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In order to define the fermi surface we must need to know about the momentum space. But I found a little bit about momentum space. Can you elaborate it pleaese? what is the meaning of the line

the k-vector has dimensions of reciprocal length, so k is the frequency analogue of r, just as angular frequency ω is the inverse quantity and frequency analogue of time t.

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Suppose you have a signal that varies sinusoidally in time. We can write $f(t) = \sin(\omega\, t)$, where $\omega$ is the angular frequency of the signal. Similarly we can have a wave that is moving through space, $f(x) = \sin( k\,x)$. Here the value $k$ tells us how quickly the signal moves from one maximum to the next when $x$ changes -- the so-called spatial frequency. For a more general travelling wave in 3-dimensions (that has a sinusoidal nature), you can write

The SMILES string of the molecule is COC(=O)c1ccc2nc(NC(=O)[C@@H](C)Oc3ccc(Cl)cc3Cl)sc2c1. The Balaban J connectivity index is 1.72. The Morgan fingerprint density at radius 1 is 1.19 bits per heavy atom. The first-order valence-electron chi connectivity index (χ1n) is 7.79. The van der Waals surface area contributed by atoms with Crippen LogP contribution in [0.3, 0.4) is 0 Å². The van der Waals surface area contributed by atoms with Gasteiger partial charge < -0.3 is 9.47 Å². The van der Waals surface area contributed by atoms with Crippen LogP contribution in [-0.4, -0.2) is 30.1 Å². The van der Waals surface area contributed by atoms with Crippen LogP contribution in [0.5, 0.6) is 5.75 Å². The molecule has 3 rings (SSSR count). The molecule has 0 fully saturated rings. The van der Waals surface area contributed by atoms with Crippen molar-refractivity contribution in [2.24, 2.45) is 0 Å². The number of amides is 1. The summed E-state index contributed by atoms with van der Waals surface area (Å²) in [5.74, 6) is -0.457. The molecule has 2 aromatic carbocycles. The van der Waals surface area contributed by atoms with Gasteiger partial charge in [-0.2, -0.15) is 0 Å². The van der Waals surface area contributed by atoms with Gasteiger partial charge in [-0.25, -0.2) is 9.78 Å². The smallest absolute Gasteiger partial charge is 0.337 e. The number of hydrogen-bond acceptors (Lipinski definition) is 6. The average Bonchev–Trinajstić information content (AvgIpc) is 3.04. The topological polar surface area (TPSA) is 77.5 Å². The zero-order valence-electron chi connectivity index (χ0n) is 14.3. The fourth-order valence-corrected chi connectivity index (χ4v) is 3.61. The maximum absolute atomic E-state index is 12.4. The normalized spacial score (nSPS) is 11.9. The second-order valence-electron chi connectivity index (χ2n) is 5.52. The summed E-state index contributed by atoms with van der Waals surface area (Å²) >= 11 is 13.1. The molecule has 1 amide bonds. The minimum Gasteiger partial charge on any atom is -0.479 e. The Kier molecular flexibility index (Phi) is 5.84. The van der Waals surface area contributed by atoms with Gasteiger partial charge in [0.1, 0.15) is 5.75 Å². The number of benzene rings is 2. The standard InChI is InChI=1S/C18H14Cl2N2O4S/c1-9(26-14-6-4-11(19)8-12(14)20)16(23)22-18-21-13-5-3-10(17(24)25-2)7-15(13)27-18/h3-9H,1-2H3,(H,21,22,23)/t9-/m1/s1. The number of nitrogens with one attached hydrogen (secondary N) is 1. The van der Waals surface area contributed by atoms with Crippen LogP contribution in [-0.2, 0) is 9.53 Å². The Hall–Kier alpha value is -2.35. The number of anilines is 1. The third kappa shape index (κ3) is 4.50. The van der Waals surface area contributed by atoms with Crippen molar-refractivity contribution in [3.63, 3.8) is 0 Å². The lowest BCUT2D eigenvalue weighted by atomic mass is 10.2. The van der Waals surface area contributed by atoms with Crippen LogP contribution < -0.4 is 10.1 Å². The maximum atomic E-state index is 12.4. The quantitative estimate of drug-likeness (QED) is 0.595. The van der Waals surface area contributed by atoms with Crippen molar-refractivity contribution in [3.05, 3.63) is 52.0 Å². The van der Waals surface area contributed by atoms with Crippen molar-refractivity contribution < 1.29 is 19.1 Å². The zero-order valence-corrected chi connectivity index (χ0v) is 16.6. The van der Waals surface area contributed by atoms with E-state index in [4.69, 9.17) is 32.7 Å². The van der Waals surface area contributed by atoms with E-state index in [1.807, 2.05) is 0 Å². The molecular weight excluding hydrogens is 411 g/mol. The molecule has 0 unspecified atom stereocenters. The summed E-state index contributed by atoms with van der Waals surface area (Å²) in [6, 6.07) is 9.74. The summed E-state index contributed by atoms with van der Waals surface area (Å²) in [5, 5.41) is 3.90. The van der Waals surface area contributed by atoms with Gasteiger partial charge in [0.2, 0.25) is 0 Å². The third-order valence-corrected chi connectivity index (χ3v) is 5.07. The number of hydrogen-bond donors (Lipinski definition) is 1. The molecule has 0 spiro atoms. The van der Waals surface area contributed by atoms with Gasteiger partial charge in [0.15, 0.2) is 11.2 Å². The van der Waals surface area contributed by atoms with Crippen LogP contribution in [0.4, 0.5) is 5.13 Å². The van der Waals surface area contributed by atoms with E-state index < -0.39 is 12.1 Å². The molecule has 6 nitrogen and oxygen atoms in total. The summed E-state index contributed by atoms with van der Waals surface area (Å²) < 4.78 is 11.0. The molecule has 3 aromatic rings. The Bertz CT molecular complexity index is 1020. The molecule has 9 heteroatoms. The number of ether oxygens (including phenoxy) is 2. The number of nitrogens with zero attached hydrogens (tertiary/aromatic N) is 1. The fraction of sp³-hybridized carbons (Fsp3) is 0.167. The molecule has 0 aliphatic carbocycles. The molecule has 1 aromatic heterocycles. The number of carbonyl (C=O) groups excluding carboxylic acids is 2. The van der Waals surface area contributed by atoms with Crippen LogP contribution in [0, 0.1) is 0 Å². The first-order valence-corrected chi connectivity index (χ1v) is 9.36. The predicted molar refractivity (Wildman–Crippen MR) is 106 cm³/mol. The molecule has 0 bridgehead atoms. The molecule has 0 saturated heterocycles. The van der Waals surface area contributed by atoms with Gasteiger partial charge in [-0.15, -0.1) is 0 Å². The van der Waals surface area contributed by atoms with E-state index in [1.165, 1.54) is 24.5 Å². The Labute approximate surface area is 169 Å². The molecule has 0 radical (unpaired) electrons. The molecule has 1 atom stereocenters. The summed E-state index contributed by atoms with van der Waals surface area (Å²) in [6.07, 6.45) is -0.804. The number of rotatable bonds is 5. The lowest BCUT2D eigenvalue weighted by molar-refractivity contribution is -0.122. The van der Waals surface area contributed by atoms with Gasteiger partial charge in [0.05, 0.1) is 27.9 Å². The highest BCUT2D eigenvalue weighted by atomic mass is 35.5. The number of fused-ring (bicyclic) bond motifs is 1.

$f(\mathbf{r},t) = \sin\, (\mathbf{k}\cdot\mathbf{r} - \omega\, t)$.

Instead of travelling in the $x$ direction, this wave is travelling in the $\hat{\mathbf{k}}$ direction, has spatial frequency $|k|$ and temporal frequency $\omega$. You can find the velocity of the wave-fronts by looking at points that satisfy $|k|x - \omega\, t = \mathrm{const}$.

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